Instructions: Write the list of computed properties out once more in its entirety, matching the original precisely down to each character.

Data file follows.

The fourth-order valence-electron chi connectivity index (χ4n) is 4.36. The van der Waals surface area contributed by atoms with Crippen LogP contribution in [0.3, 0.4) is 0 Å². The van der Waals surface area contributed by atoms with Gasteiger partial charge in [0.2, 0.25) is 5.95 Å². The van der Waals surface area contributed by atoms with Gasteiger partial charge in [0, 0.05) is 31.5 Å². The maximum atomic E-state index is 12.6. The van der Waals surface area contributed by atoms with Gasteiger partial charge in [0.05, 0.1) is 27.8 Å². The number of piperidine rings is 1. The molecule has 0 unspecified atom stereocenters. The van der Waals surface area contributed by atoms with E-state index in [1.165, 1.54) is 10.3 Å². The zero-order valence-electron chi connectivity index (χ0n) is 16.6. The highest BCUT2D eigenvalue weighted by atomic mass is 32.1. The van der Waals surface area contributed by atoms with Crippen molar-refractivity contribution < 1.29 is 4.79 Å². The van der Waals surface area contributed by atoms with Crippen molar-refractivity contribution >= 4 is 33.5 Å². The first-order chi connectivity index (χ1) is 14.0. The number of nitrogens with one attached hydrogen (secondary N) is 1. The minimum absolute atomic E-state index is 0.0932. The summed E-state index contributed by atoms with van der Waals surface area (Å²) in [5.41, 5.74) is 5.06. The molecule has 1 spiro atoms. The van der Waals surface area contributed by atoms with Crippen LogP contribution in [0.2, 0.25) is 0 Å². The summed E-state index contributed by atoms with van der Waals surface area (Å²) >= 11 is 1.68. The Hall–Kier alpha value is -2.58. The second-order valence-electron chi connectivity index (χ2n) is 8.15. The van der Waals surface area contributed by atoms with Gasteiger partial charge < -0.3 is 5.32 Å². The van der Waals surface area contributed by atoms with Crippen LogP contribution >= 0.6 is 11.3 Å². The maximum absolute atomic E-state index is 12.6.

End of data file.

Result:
The fourth-order valence-electron chi connectivity index (χ4n) is 4.36. The van der Waals surface area contributed by atoms with Crippen LogP contribution in [0.3, 0.4) is 0 Å². The van der Waals surface area contributed by atoms with Gasteiger partial charge in [0.2, 0.25) is 5.95 Å². The van der Waals surface area contributed by atoms with Gasteiger partial charge in [0, 0.05) is 31.5 Å². The maximum atomic E-state index is 12.6. The van der Waals surface area contributed by atoms with Gasteiger partial charge in [0.05, 0.1) is 27.8 Å². The number of piperidine rings is 1. The molecule has 0 unspecified atom stereocenters. The van der Waals surface area contributed by atoms with E-state index in [1.165, 1.54) is 10.3 Å². The zero-order valence-electron chi connectivity index (χ0n) is 16.6. The highest BCUT2D eigenvalue weighted by atomic mass is 32.1. The van der Waals surface area contributed by atoms with Crippen molar-refractivity contribution < 1.29 is 4.79 Å². The van der Waals surface area contributed by atoms with Crippen molar-refractivity contribution >= 4 is 33.5 Å². The first-order chi connectivity index (χ1) is 14.0. The number of nitrogens with one attached hydrogen (secondary N) is 1. The minimum absolute atomic E-state index is 0.0932. The summed E-state index contributed by atoms with van der Waals surface area (Å²) in [5.41, 5.74) is 5.06. The molecule has 1 spiro atoms. The van der Waals surface area contributed by atoms with Crippen LogP contribution in [0.2, 0.25) is 0 Å². The summed E-state index contributed by atoms with van der Waals surface area (Å²) >= 11 is 1.68. The Hall–Kier alpha value is -2.58. The second-order valence-electron chi connectivity index (χ2n) is 8.15. The van der Waals surface area contributed by atoms with Gasteiger partial charge < -0.3 is 5.32 Å². The van der Waals surface area contributed by atoms with Crippen LogP contribution >= 0.6 is 11.3 Å². The maximum absolute atomic E-state index is 12.6.